Fit to Curl: La Releve Camp, Cheeseburger Picnics and Charity Golf Tourneys
As Labour Day weekend rolls by, curlers start to think about getting back on the ice again. In fact, many have already been on the ice — it seems that more and more clubs offer camps and leagues in late summer. (Kudos to everyone participating in the La Releve camp taking place this weekend in Edmonton. I think there is a lot of young talent in this country and it is nice to see the CCA doing their part to try to develop some of it.)
As I’ve noted in previous posts, I welcome the break of the off-season so you’re unlikely to find me throwing rocks at the Saville Centre in July. That doesn’t mean I think it’s a bad idea — it’s just not something that I do. In all honesty, during the summer months the closest I’ll get to anything frozen is an ice-cold Bud Light Lime or a margarita at my cabin in Quebec, fishing rod in hand.
Vacations aside, what I am focused on at this time of year is making sure that I’m putting everything I can into my training program. I look at my off-season conditioning a bit like a long race — I’ve trained all summer and now I’m really myself pushing myself as I head towards the finish.
The finish? Sure, it sounds a bit strange to talk about finishing when curling season is just getting started. But my optimal training time is coming to an end. I know that once the Tour schedule gets started, I’ll have considerably less time in my schedule to be in the gym. By mid-September, I’m on the ice with a regular practice schedule and, not long after that, my team is hitting the road to compete on the World Curling Tour. The season becomes a blur fairly quickly and we hope that we really don’t get much time off until the end of April. Even if your team doesn’t have a season as packed as ours, just about every serious curler finds that time gets short once the season starts.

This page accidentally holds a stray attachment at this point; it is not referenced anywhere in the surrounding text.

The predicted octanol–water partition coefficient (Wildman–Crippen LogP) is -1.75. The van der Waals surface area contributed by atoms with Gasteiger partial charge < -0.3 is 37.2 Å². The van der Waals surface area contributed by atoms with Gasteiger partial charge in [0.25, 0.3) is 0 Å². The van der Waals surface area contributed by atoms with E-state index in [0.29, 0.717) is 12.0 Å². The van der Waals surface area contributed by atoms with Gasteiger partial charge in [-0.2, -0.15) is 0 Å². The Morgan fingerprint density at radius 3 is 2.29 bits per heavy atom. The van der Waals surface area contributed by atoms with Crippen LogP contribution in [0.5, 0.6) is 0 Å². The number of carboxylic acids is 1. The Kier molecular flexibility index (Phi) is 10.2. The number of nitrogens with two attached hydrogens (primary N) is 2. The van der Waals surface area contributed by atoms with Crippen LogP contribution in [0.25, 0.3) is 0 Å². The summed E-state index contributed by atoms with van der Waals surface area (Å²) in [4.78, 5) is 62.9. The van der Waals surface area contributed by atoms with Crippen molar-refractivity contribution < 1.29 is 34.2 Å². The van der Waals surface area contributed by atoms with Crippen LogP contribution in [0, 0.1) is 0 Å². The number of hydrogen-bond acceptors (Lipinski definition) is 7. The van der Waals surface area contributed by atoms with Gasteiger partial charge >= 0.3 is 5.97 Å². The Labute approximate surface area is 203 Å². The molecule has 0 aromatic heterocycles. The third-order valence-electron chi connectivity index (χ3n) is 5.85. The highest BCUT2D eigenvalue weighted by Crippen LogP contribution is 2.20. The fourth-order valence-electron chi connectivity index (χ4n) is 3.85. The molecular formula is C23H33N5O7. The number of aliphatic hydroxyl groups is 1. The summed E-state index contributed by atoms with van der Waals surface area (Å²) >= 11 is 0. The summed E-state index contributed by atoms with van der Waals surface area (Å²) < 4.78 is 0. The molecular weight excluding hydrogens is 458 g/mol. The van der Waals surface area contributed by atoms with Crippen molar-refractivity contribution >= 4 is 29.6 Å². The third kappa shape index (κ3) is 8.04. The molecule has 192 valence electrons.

If you’ve put the time into training all summer, the biggest mistake you can make is to coast during these last few weeks. It’s easy to think that you’ve done as much as you can. Or to believe that because you’re throwing rocks a couple of times a week on early season ice, it’s time to significantly dial back the workouts.
I actually believe the last few weeks before the season starts can be the most beneficial for getting through a long year. So this is the time when I really push myself in workouts, trying to build as much strength and cardiovascular capability as possible. Flexibility training, always important, now becomes critical. The last thing I want to do is suffer an injury early in the season because my body isn’t prepared for the demands of our sport. So not only am I challenging myself in the weight room and increasing the intensity of my cardio training, I’m making time for yoga classes and never leaving the gym without full committing to the stretches I do at the end of every workout.
Finally, I make sure that my diet isn’t falling by the wayside. I believe in enjoying life and whether I’m fishing on a beautiful mountain lake, kicking back at a friend’s BBQ or playing in a charity golf tournament (hats off to my good friend Bryan Mudryk for running the best one I have ever attended — the Bryan Mudryk Golf Classic in Boyle, AB, no less!), I tend to think summer means indulging just a bit when it comes to food. Now that the season is fast approaching, however, the cheeseburger picnics — any fans of Trailer Park Boys out there? — are few and far between. The last thing I want to do is start the season with a few more pounds than I carried last year or find out that my Uncle Ben’s shirts don’t fit quite the way they did before.
So be happy that you’re a curler and you have something to look forward to now that the summer is ending. And if you’ve trained all summer, don’t let up now that the season is so close.
NEXT ENTRY: Playing in your first event of the season.
Written by John Morris
Monday, 13 September 2010 08:30
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